4 | January 25, 2018 | The Mokena Messenger School mokenamessenger.com Mokena D159 Board of Education Fees for 2018-2019 under review Amanda Stoll, Assistant Editor Fees for the upcoming school year were discussed during the Jan. 17 meeting and are expected to largely remain the same except for transportation fees, which are expected to be eliminated for some students. Last year those fees were increased to compensate for a projected deficit in the transportation fund. Transportation costs were recommended to be waived for students living more than 1.5 miles from their school and for those living less than 1.5 miles from their school along a hazardous route. The fee recommendations for students living less than 1.5 miles away are recommended to remain at $375 per student. There is also a proposed maximum family expense of $750, which would impact families with more than two children riding the bus and living within the 1.5 mile radius of their school. Transportation fees for the current school year were $200 per student living more than 1.5 miles from the school and $375 for students living closer than 1.5 miles regardless of living along a hazardous route. There was also no established cap for families with multiple children. Registration fees for kindergarten, early childhood and grades first through third were proposed to remain at $250 with a $25 tech fee for kindergarten through third grade. Early start program fees remain undetermined because the district applied for a grant that could fully or partially fund the program. Fees for the current school year were $607.50 for students in the program. Registration fees for fourth through eighth grade were proposed to remain at $275 with a $25 tech fee for grades fourth and fifth. The technology fee for sixth through eighth grade were proposed to double from $25 to $50 for the upcoming school year. Dr. Kathleen Wilkey, assistant superintendent of instruction, said the increased cost will help support the district’s 1:1 students to laptop computer initiative, as well as pay for cases for the devices and offset Round it up A brief recap of other matters discussed during the Jan. 17 D159 Board of Education meeting •In addition to the fee recommendations, Dr. Teri Shaw, chief school business official, gave the board a written update from the custodial staff regarding repairs and maintenance done around the district buildings during winter break. •The kitchen floor at MES was replaced, the main circulation pump motor for the hot water heater at MIS was repaired, the bearing assembly on the air handler at MES was replaced, a packing leak on the sprinkler system at MJHS was repaired as well as various, minor plumbing and electrical repairs at all three schools. •The board of education is expected to meet next during their regularly scheduled meeting at 7 p.m. Wednesday, Feb. 21. Board members are expected to vote to approve fees and could vote on the calendar for the upcoming school year. The calendar was still being finalized as of the January meeting. any costs stemming from accidental damage. The tech program is expecting students to be able to use the same devices through their time at the junior high and take them with them when they graduate from eighth grade. Jake Smith, director of technology, said the district does not pay for insurance on any of the student devices, which cost about $175 including cases and software. The cost of insurance is comparably high at $25 to $35 per device, so he said the cost to repair or replace such an inexpensive device is not worth the cost of the insurance. Extra curricular fees will remain at $50 for team sports including band, jazz band and choir. Fees for clubs, including percussion ensemble, will remain at $25, and intramural fees will remain at $10 per activity. Lunch fees will remain at $3.05 per lunch and milk fees will increase from 30 cents to 35 cents for the upcoming school year. Personnel changes The board unanimously approved district bills and voted in favor of the personnel recommendations. Lisa Zielinski abstained from the personnel vote, but declined to comment on her reason for doing so. Personnel recommendations included the resignation of Angelo Makropoulos, the fourth and sixth grade band instructor and part-time physical education teacher at Mokena Intermediate School. Makropoulos had been working in the district since the fall of 2016. The board also approved the retirement of Administrative Assistant Cheryl Paben effective in 2020, the hiring of Andrew Boss as a part-time physical education teacher at Mokena Intermediate School and a temporary assignment for Lisa Pezzuto as a payroll assistant for the district. Superintendent Dr. Omar Castillo sent a draft of the contract with Xplosion Basketball Organization, which is up for renewal. The organization uses the gymnasiums at Mokena Elementary School and Castillo had good things to say about the organization during the meeting as well as in his written report. “The district and the organization has maintained a positive partnership for the last four years and our school district students benefit from this outside sport organization,” Castillo stated in his written report to the board. Wilkey gave the board an update on the music program and the short term plans in place in the wake of Makropoulos’ resignation. Diane Leo, music and art teacher at MIS, and Rebecca Cheney, music and choir teacher at Mokena Junior High School, are assisting Karen Bussean with the MIS and MJHS bands. Administrators, staff and board members all commended and thanked Bussean for her dedication to keeping the music program running as smoothly as possible as school started again for the year. Bussean also recently led a five-day junior high band trip to Walt Disney World and Universal Studios in Florida. Lincoln-Way Community High School D210 Board of Education Future uncertain for LW North building T.J. Kremer III, Editor The question of what to do with Lincoln-Way North, which shuttered its doors at the end of the 2015-16 school year, was addressed during the Thursday, Jan. 18, Board of Education for D210 meeting; however, the answer remains murky. Superintendent Scott Tingley, during his district report to the Board, brought forth for consideration a plan to put out a request for quotation among potential appraisers to estimate the value of the building. Tingley said he has received — through the District’s architects — the names of several potential appraisers that would be capable of performing the appraisal, though the cost of such a service wouldn’t be known until the RFQ process is complete. Any potential sale would have to cover in excess of $100 million remaining in bonds issued by the District for LW North. Tingley said the District spent about $300,000 last year in operating and management costs and, if the building were to be used as a school again, then the costs would increase to about $6 million per year. “We have not yet had any organization or group that has been willing to cover at least [approximately $2 million cost to operate the building in a non-school capacity] for me to come back to the Board and say, ‘OK, somebody’s willing to at least cover the cost now. What would we determine the cost for depreciation and use in addition?’ We’re not to that point,” Tingley said. Tingley said he anticipates being able to provide the Board with the results of the RFQ at its Feb. 15 meeting. Keeping a roof over their heads It was announced during the meeting that the District has accepted a bid to restore, rather than retrofit, Round it up A brief recap of other items discussed during the Thursday, Jan. 18, Board of Education meeting •It is anticipated that enrollment across the District’s schools will drop by about 340 students over the next five years, according to data collected and used in a “cohort survival method,” a method that takes known elementary feeder districts’ and applying a grade progression ratio. •A request to push back to March 6 a land sale agreement for 71.9 acres at 7551 W. 191st St. in Tinley Park was unanimously approved. A $900,000 difference in the asking price and what the buyer, Woodman’s Food Market, Inc., is willing to pay was cited as the reason for the amendment to the land sale agreement. •Assistant Superintendent of Curriculum Timothy Reilly announced changes to several academic programs, including: a social sciences shift from a focus on western civilization to world history; starting all incoming freshman, with rare exceptions, in algebra I; and making environmental biology as the first year option for biology classes. Lincoln-Way East’s roof, potentially saving the District approximately $150,000 and adding up to an additional 30 years on the existing roof, according to Director of Buildings and Grounds Rich Wilkey. Wilkey told the Board that tests of the current roof showed it was a good candidate for the cheaper restoration option. “The way we’re looking at this, once you retrofit or put another roof on top of the existing roof, your next step is a complete tear off,” Wilkey said. “To do a complete tear off on the roofs of these school buildings means upgrading the insulation to the new energy code … It becomes very, very, very expensive very quickly. The longer we can keep our roofs intact, the better for the District, in terms of dollars, in the long run.”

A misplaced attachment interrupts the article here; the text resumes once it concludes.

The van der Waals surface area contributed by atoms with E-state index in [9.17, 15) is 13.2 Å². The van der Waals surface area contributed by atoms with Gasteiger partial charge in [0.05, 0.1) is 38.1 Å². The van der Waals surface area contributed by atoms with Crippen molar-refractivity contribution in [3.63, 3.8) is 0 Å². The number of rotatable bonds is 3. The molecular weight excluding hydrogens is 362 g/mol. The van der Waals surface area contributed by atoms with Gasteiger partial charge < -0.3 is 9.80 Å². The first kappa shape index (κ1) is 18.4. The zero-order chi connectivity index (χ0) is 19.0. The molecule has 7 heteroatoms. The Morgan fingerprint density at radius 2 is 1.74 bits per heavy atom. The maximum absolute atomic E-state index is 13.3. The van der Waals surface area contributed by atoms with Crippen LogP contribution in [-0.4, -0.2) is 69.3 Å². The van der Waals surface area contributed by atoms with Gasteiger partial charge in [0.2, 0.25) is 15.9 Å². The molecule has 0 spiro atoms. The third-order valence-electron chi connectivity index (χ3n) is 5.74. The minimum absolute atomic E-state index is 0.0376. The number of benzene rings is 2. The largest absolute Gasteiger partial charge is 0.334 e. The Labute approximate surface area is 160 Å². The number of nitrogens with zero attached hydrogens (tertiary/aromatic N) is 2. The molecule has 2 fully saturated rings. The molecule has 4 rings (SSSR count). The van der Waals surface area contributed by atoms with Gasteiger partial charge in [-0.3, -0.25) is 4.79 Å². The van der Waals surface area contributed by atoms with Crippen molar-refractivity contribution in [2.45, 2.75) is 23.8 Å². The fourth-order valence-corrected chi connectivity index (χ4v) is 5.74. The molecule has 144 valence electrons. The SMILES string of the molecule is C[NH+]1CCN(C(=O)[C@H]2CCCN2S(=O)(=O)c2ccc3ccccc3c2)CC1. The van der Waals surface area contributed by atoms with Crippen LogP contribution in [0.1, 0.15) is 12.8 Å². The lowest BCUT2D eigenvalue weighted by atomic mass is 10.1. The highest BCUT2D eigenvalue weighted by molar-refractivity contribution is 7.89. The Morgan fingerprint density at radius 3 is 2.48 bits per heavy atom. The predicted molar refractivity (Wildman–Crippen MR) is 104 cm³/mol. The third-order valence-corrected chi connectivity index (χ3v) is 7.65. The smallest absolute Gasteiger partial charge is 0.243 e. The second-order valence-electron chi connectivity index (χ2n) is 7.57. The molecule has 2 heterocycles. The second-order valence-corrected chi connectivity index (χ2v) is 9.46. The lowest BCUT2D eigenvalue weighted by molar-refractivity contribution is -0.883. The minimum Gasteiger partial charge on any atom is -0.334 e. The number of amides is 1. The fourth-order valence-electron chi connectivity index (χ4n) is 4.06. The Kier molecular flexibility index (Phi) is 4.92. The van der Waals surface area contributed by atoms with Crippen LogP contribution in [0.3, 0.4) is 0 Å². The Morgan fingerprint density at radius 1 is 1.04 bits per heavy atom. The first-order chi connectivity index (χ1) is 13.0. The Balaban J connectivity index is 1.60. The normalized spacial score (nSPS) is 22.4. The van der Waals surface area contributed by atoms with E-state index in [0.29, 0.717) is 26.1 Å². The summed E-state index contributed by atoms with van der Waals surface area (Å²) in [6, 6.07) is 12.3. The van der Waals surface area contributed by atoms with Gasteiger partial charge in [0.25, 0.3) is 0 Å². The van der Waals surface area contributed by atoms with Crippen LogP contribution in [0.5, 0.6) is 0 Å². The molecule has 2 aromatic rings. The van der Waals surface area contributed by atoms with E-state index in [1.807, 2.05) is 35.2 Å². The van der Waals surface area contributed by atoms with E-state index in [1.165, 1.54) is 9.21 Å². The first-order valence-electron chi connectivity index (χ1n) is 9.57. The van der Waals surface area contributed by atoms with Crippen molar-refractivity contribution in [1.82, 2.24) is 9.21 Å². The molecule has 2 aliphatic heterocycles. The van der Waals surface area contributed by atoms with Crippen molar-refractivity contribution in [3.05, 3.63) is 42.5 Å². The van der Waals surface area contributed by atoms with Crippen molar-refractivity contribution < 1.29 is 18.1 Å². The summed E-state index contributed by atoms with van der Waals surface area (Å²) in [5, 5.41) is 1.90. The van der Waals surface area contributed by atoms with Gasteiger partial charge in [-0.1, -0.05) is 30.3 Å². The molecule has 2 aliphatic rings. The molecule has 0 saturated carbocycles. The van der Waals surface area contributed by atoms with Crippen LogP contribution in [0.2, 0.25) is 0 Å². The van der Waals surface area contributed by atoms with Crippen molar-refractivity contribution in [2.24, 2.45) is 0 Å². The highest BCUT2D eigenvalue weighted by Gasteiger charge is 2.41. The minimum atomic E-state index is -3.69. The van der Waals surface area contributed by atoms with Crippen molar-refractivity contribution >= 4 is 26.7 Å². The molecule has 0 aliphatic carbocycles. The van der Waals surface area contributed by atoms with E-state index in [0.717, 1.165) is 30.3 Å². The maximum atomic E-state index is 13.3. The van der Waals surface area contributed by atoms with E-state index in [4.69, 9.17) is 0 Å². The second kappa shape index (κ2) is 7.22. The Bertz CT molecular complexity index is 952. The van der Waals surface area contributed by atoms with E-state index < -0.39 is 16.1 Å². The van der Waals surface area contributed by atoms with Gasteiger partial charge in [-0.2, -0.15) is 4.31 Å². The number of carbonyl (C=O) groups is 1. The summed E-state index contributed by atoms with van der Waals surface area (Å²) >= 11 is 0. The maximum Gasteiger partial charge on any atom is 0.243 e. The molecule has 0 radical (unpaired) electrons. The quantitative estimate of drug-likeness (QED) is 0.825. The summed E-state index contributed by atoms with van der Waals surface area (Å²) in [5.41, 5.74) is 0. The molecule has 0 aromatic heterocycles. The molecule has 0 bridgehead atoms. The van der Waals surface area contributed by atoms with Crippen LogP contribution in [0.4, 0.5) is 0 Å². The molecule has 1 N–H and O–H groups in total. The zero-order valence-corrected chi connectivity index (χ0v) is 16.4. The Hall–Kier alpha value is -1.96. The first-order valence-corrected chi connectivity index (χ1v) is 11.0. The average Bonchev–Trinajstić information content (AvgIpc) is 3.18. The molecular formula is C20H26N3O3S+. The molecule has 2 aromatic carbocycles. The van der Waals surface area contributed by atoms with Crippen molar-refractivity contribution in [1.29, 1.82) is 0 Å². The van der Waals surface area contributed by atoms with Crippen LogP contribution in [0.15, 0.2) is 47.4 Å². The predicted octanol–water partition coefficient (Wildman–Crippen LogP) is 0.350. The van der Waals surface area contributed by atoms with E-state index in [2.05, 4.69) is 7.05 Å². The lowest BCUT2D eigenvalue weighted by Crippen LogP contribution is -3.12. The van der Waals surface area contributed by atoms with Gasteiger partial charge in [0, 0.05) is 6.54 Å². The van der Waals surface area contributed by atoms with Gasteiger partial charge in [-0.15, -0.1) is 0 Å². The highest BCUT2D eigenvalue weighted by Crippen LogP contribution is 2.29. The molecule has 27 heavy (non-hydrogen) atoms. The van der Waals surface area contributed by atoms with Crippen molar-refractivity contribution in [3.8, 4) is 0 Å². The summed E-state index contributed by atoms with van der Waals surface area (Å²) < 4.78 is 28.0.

mokenamessenger.com news the Mokena Messenger | January 25, 2018 | 5 A light goes out Marley Candles owner dies, leaves behind legacy of perseverance T.J. Kremer III, Editor It seems some people begin life with a natural tendency to shuffle around this Earth, constantly in search of the next adventure or challenge to occupy their time here. And so it was with John Fixari, the longtime owner of Marley Candles, before he died Dec. 25. The oft-travelled Fixari — who, at various times, has called New Lenox, Lockport, Minooka and Stark, Florida, home — claimed careers in construction, the bar industry, horesery, the hotel industry and trailer park owner, not to mention a tour in WWII as a Navy pilot and flight instructor, and, later, a private flight instructor. “He had never been not self-employed; he had a hard time working for other people,” said Fixari’s daughter, Nancy Fixari, who now runs Marley Candles. The late Fixari purchased Marley Candles in 1979, just after his stint as a hotel owner in Florida. At first, the idea was it would make a nice way to enjoy retirement, Nancy said. But that quickly changed as John poured his typical go-all-theway attitude into the business by building additions to the store, “re-inventing the wheel” by coming up with faster, more efficient ways to produce candles, and adding as many as 16 employees in the early ‘90s. “In the beginning, it was manageable, it was fun,” Nancy said. “... Then things started to grow and grow, and we had to have a lot more employees … And my parents were very adverse to hiring more people; let’s just work harder.” And work harder he did, shattering any idea of an easy retirement with his quest to produce more and more candles. “My dad would tell me and my sister, ‘You kids ruined the business,’” Nancy jokingly said, laughing as she fondly recalled memories of her father. But that strong work ethic was seemingly just what John’s nature was: Even in post-retirement retirement, John Fixari, longtime owner of Marley Candles, died Dec. 25. Photo submitted John felt the need to have a “hobby,” and so in March when he moved into Clarendale of Mokena he began painting WWII planes. Nancy said she has thought about selling Marley Candles in order to give the business a new generation of life to keep it going, but, so far, people seem to shy away once they discover how much work is actually involved. And so the business will stay with Nancy for the foreseeable future. And John now finally gets that retirement he so richly earned. ‘No tax increase’ referendum to be put on March ballot Staff Report The Frankfort Square Park District Board of Commissioners adopted a resolution that will allow a referendum question to be placed on the March 20 general primary election ballot, providing $1.5 million in bond proceeds to complete capital improvement and park and facility repairs throughout our District. Approval of the “NO TAX INCREASE” minireferendum was supported by Park District residents responding to the recent, independent community survey, completed by the University of Illinois, with 82 percent of respondents supporting this action. The question to be put on the ballot is: “Shall the Frankfort Square Park District, Will and Cook Counties, Illinois, purchase and improve land for new parks, improve existing parks and facilities of said Park District and issue its bonds to the amount not to exceed $1,500,000 for the purpose of paying the costs thereof?” Mini-referendum information will be distributed to all Park District households in the winter/spring brochure that will be mailed in mid-December, posted on the Park District’s website at fspd.org. 22ND CENTURY MEDIA is looking for local FREELANCE REPORTERS and PHOTOGRAPHERS to cover events, meetings and sports in the area. Interested individuals should send an email with a resume and any clips to jobs@22ndcenturymedia.com www.22ndcenturymedia.com CHICAGO SOUTHWEST CHICAGO NORTHSHORE MALIBU